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Landscape Plan: Create a Side Yard Getaway

The side yard plan shown here makes the most of a typical long narrow side yard shape. Space in the side yard is often neglected, mainly because it’s a tight space that tends to be out of sight. Side yards also often suffer from too much shade from your house or the neighbor’s — plus frequent problems with privacy. At the same time, side yards offer great potential. Their restricted space can offer an intimacy that the rest of a yard doesn’t, and you can turn shade into a blessing. This one is designed to be admired from inside and out.

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Keep the following in mind when viewing this side yard plan:

  • A trellis over a bench makes a shady getaway. The centered location of the bench creates a focal point.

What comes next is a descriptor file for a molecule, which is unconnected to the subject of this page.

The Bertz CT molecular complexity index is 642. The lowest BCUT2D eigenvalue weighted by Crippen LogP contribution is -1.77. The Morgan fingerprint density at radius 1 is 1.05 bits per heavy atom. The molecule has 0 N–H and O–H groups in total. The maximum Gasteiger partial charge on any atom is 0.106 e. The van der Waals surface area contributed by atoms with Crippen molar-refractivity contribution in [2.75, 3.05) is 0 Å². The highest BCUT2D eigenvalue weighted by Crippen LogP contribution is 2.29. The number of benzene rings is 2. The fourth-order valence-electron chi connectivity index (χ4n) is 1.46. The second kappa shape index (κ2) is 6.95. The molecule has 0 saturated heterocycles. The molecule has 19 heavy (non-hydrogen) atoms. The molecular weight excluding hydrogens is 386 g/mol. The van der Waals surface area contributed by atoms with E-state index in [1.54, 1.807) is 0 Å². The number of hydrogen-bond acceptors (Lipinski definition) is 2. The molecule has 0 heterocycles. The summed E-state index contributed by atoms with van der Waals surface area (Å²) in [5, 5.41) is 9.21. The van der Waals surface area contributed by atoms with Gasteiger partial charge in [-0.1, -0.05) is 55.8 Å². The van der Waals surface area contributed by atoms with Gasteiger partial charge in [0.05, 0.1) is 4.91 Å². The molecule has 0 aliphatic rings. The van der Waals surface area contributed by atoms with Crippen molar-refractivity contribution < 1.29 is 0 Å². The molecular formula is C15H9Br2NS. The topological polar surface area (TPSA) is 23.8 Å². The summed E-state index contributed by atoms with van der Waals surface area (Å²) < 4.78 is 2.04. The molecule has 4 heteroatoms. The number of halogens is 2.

• The foundation of the house is covered. At the base of the house, pachysandra or other evergreen ground cover that grows tall enough (to 12 inches) covers the exposed foundation — and the plants enjoy the partial shade usually found at the base of a house. Select a ground cover that forms a solid mass and is subdued enough in leaf color and texture not to detract from the rest of the plantings. If the side of the house includes some bare wall panels, without windows, you may want to add shrubs along the house’s foundation. The plants provide a cooling effect and reduce reflected heat, plus they offer a better view from the bench.

  • Plants provide privacy. Plantings on the property line form a backdrop and privacy screen from the neighbors.

  • ‘Carol Mackie’ daphne serves as bookends to planting. This semievergreen has white- or gold-edged leaves, is attractive year-round, and doesn’t drop all its leaves in the fall.

  • The area has close-up color. Colorful flowering plants are intended to be appreciated at close range.

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